When the Unlawful Internet Gambling Enforcement Act (UIGEA) was passed in 2006, it provided two noteworthy exceptions to online gambling: horse racing and fantasy sports. The UIGEA didn’t just exempt those forms of gaming; it basically gave operators the go-ahead to offer their games to customers right here in the US.
Some states have since passed laws banning online fantasy sports but California is not one of those. If you have a thing for sports betting but would rather do it in a safe and regulated manner, fantasy sports is the way to go. You draft a team just like in regular fantasy leagues except now you get paid real money if you win.
FanDuel.com and DraftKings.com are the two biggest players in this market. They both accept customers from CA and offer single-day fantasy leagues for the NFL, MLB, NBA, NHL, college basketball and college football.
One of the nice things about online fantasy sports is each contest only lasts for a day or week at the most. You’re not stuck with one team all season. Instead, your team racks up stats over the course of one week. You can play in heads-up competitions against other players or test your skill in massive tournaments that sometimes give away more than a million dollars to the first place winner.
Legislative Efforts for Daily Fantasy in California
2016 was an important year for the daily fantasy sports industry in California. In January of 2016, lawmakers introduced AB 1437 in a bid to create a regulatory framework for daily fantasy sports websites. If enacted, the bill would require DFS sites to acquire a license, enforce a minimum age of 21 for all customers, hold all customers’ funds in a segregated account and offer self-exclusion programs for problem gamblers.
The bill advanced past three important votes by a total of 101 for and 2 against. This is an important bill for California and it looks increasingly likely to be passed into law. However, the bill itself does not actually legalize online fantasy sports contests; it only sets the conditions by which the industry would be regulated.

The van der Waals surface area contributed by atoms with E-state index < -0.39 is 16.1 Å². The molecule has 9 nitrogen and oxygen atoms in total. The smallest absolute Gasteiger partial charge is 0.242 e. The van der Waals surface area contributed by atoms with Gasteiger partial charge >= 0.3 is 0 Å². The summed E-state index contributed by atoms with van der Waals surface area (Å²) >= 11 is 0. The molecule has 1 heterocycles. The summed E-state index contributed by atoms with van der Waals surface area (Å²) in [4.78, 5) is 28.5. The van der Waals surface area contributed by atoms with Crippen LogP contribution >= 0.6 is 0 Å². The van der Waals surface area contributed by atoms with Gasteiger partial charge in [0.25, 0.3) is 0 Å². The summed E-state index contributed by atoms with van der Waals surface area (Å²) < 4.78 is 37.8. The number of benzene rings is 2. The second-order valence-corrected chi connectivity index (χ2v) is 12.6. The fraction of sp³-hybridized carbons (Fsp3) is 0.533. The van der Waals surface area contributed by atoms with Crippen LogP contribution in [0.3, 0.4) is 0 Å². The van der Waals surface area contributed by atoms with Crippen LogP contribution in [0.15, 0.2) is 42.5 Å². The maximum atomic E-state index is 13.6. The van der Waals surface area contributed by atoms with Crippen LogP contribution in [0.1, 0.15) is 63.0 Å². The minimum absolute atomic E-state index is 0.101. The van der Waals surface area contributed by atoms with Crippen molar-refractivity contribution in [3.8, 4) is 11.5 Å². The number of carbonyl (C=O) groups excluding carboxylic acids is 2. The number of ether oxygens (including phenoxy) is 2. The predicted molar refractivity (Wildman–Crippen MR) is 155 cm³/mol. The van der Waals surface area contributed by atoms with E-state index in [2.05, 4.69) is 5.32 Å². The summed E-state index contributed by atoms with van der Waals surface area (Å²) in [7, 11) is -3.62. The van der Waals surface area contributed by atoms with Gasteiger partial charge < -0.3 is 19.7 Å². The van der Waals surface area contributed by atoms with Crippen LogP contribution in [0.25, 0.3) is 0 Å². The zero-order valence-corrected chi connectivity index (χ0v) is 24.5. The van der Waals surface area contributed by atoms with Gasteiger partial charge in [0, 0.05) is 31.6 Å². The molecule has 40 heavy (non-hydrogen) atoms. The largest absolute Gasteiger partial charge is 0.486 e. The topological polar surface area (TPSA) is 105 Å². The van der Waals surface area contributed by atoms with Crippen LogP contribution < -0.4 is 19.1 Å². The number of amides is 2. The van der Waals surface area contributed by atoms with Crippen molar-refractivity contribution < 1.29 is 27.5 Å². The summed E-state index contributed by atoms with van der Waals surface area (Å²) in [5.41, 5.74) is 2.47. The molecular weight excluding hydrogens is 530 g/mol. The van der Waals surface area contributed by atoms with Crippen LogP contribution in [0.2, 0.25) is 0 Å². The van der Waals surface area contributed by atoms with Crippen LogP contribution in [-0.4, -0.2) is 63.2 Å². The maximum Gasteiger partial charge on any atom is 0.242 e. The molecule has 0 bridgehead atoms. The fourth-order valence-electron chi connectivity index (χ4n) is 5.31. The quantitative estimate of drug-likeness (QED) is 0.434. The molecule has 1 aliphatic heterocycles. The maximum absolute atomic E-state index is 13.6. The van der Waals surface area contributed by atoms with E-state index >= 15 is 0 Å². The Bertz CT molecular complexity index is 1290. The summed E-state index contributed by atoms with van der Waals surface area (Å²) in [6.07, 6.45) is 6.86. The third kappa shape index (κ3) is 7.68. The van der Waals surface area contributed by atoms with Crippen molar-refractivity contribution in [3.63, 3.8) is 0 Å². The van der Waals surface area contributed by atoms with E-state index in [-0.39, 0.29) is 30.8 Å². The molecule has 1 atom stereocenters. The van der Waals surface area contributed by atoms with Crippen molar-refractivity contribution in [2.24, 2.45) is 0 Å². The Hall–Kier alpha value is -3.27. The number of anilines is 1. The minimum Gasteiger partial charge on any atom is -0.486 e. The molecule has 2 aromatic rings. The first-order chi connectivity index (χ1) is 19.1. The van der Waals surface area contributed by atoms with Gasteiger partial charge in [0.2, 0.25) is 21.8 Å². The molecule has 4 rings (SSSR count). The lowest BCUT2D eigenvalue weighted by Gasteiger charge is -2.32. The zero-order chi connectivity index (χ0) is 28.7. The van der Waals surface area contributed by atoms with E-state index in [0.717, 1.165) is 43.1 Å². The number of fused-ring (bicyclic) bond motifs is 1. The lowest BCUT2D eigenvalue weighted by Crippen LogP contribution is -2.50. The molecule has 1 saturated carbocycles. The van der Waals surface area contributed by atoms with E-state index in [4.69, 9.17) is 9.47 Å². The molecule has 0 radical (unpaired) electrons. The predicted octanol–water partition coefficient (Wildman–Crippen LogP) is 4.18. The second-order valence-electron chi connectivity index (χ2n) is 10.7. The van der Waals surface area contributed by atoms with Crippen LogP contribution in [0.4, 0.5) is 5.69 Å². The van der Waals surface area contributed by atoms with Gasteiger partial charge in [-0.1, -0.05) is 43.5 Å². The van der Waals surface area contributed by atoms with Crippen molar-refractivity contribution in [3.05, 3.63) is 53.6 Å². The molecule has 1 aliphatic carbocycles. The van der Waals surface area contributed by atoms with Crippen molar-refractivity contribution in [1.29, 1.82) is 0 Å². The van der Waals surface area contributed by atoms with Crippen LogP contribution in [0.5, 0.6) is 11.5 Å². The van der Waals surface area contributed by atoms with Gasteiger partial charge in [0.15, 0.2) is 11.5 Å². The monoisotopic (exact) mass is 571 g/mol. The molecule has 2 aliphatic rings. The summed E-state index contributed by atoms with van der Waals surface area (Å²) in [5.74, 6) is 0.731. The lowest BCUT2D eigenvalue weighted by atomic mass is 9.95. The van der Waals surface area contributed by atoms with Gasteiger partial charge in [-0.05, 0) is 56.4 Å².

California Attorney General Kamala Harris is expected to issue a ruling on whether or not fantasy contests constitute illegal gambling under state law. If she rules favorably, AB 1437 will have everything in place to license and regulated fantasy sites immediately. The AG’s ruling has been expected for more than a year now. In the meantime, California fantasy sports sites continue to operate freely.
As of 2018, progress on the bill appears to have completely stalled. The good news is fantasy sports sites are still active throughout the state. Legalizing fantasy sports in California would basically be a formality at this point.
There are not yet any legal online casinos in California. The state hasn’t even attempted to pass legislation in this regard so it will likely be years before we see legitimate gambling sites open to CA residents.
Don’t be fooled by the hundreds of other websites that are currently recommending “legal” online casinos. These are actually offshore gambling sites that have no legal presence whatsoever in the United States. They are unlicensed and completely unregulated.
Although to be fair, there are no state or federal laws that prohibit playing at offshore casinos. If you do decide to play online, nobody is going to come kick in your front door. The biggest risk is financial – you never know for sure who you’re dealing with on the other side of the screen. Some offshore casinos may be safe while others are clearly outright scams. But no matter where you play, you have no legal recourse if things go belly up.
Your best option would be to look at any of the other legal, licensed and safe forms of betting that are available right now in California. Between horse racing, fantasy sports and most likely online poker very soon, there are still plenty of other ways to play real money games online at safe, licensed sites based in the US.
Online horse racing is alive and well in California. The horse betting situation here isn’t nearly as complicated as the poker situation. California does allow residents to play at US-licensed horse wagering sites such as TwinSpires, BetAmerica and TVG.
All the major US-based horse betting sites accept customers from California. The state also allows off-track betting (OTB) facilities. OTB facilities operate as brick-and-mortar betting shops where people can walk in, place bets on races and collect their winnings in person.